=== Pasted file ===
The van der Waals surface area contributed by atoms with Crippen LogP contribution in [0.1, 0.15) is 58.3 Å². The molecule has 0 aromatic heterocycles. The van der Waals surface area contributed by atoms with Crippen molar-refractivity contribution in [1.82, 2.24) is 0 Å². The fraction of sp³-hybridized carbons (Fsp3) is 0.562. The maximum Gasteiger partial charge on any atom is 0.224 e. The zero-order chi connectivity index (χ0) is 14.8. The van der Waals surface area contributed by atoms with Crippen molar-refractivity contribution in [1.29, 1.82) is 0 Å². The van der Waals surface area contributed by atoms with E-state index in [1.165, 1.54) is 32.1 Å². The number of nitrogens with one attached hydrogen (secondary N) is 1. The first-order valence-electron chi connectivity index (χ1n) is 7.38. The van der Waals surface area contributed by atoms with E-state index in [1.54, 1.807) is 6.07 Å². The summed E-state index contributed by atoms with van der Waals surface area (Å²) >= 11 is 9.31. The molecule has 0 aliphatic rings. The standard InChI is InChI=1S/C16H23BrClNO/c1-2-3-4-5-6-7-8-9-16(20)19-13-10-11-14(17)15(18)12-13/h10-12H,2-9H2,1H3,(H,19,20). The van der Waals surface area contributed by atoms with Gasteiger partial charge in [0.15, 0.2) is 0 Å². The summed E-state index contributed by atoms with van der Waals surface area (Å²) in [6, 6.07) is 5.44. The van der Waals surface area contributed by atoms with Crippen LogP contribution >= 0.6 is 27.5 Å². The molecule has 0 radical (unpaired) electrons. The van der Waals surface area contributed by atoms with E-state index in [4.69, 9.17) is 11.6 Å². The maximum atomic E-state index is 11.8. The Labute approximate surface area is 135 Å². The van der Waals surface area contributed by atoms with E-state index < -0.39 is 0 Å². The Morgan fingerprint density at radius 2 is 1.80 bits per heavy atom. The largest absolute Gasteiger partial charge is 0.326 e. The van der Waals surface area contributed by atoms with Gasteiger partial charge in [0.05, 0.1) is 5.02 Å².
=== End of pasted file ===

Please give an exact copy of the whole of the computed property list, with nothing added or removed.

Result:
The van der Waals surface area contributed by atoms with Crippen LogP contribution in [0.1, 0.15) is 58.3 Å². The molecule has 0 aromatic heterocycles. The van der Waals surface area contributed by atoms with Crippen molar-refractivity contribution in [1.82, 2.24) is 0 Å². The fraction of sp³-hybridized carbons (Fsp3) is 0.562. The maximum Gasteiger partial charge on any atom is 0.224 e. The zero-order chi connectivity index (χ0) is 14.8. The van der Waals surface area contributed by atoms with Crippen molar-refractivity contribution in [1.29, 1.82) is 0 Å². The van der Waals surface area contributed by atoms with E-state index in [1.165, 1.54) is 32.1 Å². The number of nitrogens with one attached hydrogen (secondary N) is 1. The first-order valence-electron chi connectivity index (χ1n) is 7.38. The van der Waals surface area contributed by atoms with E-state index in [1.54, 1.807) is 6.07 Å². The summed E-state index contributed by atoms with van der Waals surface area (Å²) >= 11 is 9.31. The molecule has 0 aliphatic rings. The standard InChI is InChI=1S/C16H23BrClNO/c1-2-3-4-5-6-7-8-9-16(20)19-13-10-11-14(17)15(18)12-13/h10-12H,2-9H2,1H3,(H,19,20). The van der Waals surface area contributed by atoms with Gasteiger partial charge in [0.15, 0.2) is 0 Å². The summed E-state index contributed by atoms with van der Waals surface area (Å²) in [6, 6.07) is 5.44. The van der Waals surface area contributed by atoms with Crippen LogP contribution >= 0.6 is 27.5 Å². The molecule has 0 radical (unpaired) electrons. The van der Waals surface area contributed by atoms with E-state index in [4.69, 9.17) is 11.6 Å². The maximum atomic E-state index is 11.8. The Labute approximate surface area is 135 Å². The van der Waals surface area contributed by atoms with E-state index < -0.39 is 0 Å². The Morgan fingerprint density at radius 2 is 1.80 bits per heavy atom. The largest absolute Gasteiger partial charge is 0.326 e. The van der Waals surface area contributed by atoms with Gasteiger partial charge in [0.05, 0.1) is 5.02 Å².